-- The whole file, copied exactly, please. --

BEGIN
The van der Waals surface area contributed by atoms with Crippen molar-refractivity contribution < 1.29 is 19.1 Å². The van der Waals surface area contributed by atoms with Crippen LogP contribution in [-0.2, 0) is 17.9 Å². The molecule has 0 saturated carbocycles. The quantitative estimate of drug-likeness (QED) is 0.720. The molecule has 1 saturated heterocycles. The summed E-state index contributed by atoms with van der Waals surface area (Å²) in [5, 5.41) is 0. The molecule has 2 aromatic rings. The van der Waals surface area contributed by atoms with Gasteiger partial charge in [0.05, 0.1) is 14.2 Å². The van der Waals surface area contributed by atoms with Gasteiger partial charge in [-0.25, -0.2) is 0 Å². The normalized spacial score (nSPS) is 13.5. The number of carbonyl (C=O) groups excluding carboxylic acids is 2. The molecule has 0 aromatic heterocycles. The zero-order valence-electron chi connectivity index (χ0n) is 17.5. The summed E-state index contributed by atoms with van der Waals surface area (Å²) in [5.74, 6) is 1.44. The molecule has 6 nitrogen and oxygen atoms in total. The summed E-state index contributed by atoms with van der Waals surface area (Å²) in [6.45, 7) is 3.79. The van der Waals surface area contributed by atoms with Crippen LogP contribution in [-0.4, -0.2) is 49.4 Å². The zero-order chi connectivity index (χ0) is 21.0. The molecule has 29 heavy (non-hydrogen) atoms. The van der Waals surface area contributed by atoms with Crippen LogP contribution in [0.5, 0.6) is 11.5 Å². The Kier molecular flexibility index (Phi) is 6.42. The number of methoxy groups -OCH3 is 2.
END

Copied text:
The van der Waals surface area contributed by atoms with Crippen molar-refractivity contribution < 1.29 is 19.1 Å². The van der Waals surface area contributed by atoms with Crippen LogP contribution in [-0.2, 0) is 17.9 Å². The molecule has 0 saturated carbocycles. The quantitative estimate of drug-likeness (QED) is 0.720. The molecule has 1 saturated heterocycles. The summed E-state index contributed by atoms with van der Waals surface area (Å²) in [5, 5.41) is 0. The molecule has 2 aromatic rings. The van der Waals surface area contributed by atoms with Gasteiger partial charge in [0.05, 0.1) is 14.2 Å². The van der Waals surface area contributed by atoms with Gasteiger partial charge in [-0.25, -0.2) is 0 Å². The normalized spacial score (nSPS) is 13.5. The number of carbonyl (C=O) groups excluding carboxylic acids is 2. The molecule has 0 aromatic heterocycles. The zero-order valence-electron chi connectivity index (χ0n) is 17.5. The summed E-state index contributed by atoms with van der Waals surface area (Å²) in [5.74, 6) is 1.44. The molecule has 6 nitrogen and oxygen atoms in total. The summed E-state index contributed by atoms with van der Waals surface area (Å²) in [6.45, 7) is 3.79. The van der Waals surface area contributed by atoms with Crippen LogP contribution in [-0.4, -0.2) is 49.4 Å². The zero-order chi connectivity index (χ0) is 21.0. The molecule has 29 heavy (non-hydrogen) atoms. The van der Waals surface area contributed by atoms with Crippen LogP contribution in [0.5, 0.6) is 11.5 Å². The Kier molecular flexibility index (Phi) is 6.42. The number of methoxy groups -OCH3 is 2.